Monday, May 3, 2010
What do you think of when you hear the words monkey bread? Other than the strange name, I think of my mother. We used to make this together when I was a little girl and I completely forgot about the amazing treat until about a year ago when I received a monkey bread mold as a birthday gift. Williams-Sonoma claims monkey bread got its name from its appearance which resembles a playful group of monkeys jumbled together, but I'm not completely satisfied with this answer. I thought it may be that pulling the bread apart resembles monkey behavior, but this answer received quite a bit of laughter. If you have any ideas please do share!
After a 15 year hiatus, monkey bread finally made its way back into my kitchen. I have now made it twice- once following the recipe below and a second time incorporating a bit of chocolate. I, along with a few friends who have now tasted both versions, seem to prefer the traditional monkey bread recipe listed below, but that doesn't mean the chocolate monkey bread isn't for you! To make the chocolate version you would simply add two tablespoons of cocoa powder to the cinnamon and sugar mixture. I hope you try this recipe even if you do not have a monkey bread mold. A bundt pan or angel food cake pan would also do the trick. Additionally, Williams-Sonoma sells a great monkey bread mix, so if you are not up for making this from scratch here is your solution. The directions for the mix differ from the version listed below, so make sure to follow whichever recipe you're using.
adapted from Williams-Sonoma
For the dough
3/4 cup warm milk
1/2 cup warm water
2 Tbsp butter, melted
1/4 cup sugar
1 egg, lightly beaten
1 pckg rapid-rise yeast
3 1/4 cups flour, plus more for dusting
2 tsp salt
For the sugar coating
1 cup light brown sugar
2 tsp cinnamon
1 stick butter, melted
For the glaze
4 Tbsp butter
1/2 cup light brown sugar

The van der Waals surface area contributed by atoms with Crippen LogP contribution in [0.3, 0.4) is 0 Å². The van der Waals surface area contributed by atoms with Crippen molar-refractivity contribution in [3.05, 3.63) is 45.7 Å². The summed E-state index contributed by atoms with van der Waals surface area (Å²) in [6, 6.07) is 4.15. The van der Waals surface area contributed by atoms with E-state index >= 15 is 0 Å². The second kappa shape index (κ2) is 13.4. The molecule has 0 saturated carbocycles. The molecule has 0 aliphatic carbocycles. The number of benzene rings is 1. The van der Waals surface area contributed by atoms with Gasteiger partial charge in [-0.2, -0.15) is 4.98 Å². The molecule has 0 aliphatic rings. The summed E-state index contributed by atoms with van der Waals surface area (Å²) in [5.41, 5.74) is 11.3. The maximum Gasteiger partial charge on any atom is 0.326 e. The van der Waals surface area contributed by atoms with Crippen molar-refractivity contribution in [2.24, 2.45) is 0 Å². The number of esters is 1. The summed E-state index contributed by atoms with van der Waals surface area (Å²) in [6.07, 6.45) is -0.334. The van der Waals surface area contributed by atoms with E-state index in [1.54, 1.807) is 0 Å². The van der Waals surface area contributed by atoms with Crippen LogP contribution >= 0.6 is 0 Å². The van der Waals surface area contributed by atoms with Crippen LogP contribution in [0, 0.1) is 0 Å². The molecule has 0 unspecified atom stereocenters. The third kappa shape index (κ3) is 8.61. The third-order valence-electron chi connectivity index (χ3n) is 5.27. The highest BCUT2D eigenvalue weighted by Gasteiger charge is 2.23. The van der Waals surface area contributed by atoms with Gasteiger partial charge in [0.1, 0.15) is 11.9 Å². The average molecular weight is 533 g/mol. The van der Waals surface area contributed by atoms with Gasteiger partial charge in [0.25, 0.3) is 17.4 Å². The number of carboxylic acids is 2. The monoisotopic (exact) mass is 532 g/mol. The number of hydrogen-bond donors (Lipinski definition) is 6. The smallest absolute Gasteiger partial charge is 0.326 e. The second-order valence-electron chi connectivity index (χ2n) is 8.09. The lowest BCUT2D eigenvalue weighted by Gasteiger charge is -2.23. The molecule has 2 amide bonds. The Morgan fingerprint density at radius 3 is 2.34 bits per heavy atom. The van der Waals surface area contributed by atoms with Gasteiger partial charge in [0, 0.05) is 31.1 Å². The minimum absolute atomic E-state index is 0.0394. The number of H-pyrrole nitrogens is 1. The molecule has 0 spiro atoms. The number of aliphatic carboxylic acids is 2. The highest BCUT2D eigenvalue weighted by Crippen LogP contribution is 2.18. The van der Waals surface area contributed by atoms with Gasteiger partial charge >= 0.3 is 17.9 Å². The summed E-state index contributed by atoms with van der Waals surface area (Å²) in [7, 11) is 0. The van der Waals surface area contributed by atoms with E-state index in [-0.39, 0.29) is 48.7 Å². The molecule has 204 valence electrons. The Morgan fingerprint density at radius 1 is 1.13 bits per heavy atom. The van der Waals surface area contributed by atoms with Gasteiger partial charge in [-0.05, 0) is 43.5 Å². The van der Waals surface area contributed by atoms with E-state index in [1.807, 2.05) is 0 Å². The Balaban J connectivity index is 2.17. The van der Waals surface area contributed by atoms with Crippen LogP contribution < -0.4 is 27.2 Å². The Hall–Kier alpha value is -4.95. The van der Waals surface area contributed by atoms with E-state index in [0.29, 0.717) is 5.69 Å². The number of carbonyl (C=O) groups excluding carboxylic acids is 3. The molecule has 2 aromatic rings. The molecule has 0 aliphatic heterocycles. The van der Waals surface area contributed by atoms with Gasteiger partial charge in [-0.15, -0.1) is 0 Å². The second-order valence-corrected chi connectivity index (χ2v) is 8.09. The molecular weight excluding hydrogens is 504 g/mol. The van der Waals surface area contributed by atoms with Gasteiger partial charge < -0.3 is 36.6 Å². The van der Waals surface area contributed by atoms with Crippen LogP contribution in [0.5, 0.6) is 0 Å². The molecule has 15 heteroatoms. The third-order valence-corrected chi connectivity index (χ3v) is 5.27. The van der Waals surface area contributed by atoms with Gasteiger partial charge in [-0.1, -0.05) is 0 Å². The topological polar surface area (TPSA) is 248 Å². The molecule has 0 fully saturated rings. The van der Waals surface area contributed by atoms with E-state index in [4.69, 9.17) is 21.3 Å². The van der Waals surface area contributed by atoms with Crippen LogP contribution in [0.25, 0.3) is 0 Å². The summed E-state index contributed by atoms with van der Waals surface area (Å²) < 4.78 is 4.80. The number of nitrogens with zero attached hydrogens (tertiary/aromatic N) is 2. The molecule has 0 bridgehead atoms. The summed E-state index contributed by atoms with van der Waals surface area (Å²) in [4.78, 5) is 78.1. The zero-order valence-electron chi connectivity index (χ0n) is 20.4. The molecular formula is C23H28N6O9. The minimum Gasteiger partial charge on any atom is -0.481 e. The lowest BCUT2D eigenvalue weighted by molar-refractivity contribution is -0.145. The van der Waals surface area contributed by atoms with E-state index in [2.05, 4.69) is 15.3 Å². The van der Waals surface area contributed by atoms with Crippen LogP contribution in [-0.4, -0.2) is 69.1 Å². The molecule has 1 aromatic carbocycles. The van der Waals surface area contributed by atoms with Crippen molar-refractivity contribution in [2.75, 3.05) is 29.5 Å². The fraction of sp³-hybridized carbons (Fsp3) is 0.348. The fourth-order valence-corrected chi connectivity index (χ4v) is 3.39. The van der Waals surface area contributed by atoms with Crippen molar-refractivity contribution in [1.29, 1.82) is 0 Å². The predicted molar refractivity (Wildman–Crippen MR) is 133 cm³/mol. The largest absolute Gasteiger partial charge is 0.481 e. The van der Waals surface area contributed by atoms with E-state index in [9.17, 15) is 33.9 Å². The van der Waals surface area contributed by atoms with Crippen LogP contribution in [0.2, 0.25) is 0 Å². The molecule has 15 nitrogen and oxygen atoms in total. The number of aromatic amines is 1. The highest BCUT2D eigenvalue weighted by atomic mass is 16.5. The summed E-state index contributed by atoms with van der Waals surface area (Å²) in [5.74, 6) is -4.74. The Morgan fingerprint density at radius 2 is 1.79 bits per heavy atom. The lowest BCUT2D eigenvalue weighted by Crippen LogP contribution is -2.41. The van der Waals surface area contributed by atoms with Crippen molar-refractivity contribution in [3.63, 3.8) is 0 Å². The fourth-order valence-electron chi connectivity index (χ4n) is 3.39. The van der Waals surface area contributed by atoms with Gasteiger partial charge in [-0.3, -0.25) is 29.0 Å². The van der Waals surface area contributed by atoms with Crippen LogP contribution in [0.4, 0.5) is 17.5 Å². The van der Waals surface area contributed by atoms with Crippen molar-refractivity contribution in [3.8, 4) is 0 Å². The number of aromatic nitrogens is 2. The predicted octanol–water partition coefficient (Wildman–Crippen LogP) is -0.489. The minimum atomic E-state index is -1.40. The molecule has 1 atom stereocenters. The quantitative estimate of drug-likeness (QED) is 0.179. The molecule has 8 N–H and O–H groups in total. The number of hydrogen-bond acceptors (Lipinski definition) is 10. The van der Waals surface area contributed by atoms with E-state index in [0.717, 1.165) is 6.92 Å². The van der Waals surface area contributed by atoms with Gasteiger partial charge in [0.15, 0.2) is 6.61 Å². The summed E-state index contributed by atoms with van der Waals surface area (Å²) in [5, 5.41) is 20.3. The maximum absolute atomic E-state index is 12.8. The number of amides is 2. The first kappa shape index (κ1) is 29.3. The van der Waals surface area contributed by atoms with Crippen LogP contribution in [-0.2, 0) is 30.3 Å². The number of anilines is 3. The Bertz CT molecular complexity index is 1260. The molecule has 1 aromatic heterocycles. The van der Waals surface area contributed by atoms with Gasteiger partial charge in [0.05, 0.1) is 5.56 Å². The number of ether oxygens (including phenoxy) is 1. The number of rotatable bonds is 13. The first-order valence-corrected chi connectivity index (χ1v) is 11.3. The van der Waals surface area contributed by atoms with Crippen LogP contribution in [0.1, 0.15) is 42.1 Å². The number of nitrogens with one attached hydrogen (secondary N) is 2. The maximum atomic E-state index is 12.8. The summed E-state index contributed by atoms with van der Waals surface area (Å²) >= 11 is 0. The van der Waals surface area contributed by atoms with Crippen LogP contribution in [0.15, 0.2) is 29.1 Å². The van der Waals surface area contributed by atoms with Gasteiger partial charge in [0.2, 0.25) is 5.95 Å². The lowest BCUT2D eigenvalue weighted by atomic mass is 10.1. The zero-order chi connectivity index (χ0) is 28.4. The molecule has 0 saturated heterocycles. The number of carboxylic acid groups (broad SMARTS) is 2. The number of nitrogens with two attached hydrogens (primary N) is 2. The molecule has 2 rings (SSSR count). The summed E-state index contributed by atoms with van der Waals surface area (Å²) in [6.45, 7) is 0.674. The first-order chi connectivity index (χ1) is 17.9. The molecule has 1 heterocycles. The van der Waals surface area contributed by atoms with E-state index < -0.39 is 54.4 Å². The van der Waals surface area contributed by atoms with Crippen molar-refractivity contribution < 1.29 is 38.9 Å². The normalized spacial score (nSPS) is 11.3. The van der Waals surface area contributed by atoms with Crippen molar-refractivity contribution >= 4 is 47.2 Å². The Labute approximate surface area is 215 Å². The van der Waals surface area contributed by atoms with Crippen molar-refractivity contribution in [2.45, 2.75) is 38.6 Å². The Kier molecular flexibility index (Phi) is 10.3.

1/4 cup maple syrup
1 tsp ground cinnamon
1 Tbsp water
Spray the monkey bread mold with nonstick spray.
To make the dough: Whisk together the milk, water, melted butter, sugar, egg, and yeast.
In the bowl of an electric mixer fitted with the dough hook, mix the flour and salt and beat on low speed until combined. Slowly add the milk mixture and beat for 2 minutes or until the dough comes together. Increase the speed to medium and beat for another 5 minutes or until the dough is shiny and smooth.
Turn the dough out onto a lightly floured surface and knead for 1 minute or until smooth. Form the dough into a ball. Spray the inside of a large bowl with nonstick cooking spray, place the dough in the bowl and coat the surface of the dough with cooking spray. Cover the bowl with plastic wrap and let stand in a warm place until doubled in size, about 1 hour.
To prepare the sugar coating: In a medium bowl stir together the brown sugar and cinnamon. Put the melted butter in a separate bowl.
Turn the dough out onto a lightly floured surface and shape into an 8-inch square. Cut the dough into 6 equal portions, then cut each piece cross wise into 8 pieces to form a total of 48 pieces. Roll each piece into a ball, dip into the melted butter and then roll it in the sugar coating. Stack the balls in the prepared mold and cover with plastic wrap. Let rise in a warm place for 30-45 minutes.
Position a rack in the lower third of your oven. Place a baking sheet on the rack to catch any drips during baking. Preheat the oven to 350 degrees F. Remove the plastic wrap from the mold and set on the baking sheet. Bake uncovered for 20 minutes, then cover loosely with foil and continue baking for another 15-20 minutes until the top is golden brown and springs back when touched.
To make the glaze: In a saucepan over medium heat, combine the butter, brown sugar, syrup, cinnamon, and water. Heat, whisking until the ingredients are dissolved. Bring to a boil and boil for 1 minute. Remove from the heat and cover to keep warm.
Transfer the mold to a wire rack and let cool for 5 minutes. Turn the bread out onto a plate and let cool for 10 minutes. Using a spoon, drizzle the warm glaze over the top and sides of the bread. Let the glaze set for about 10 minutes. Serve the bread warm.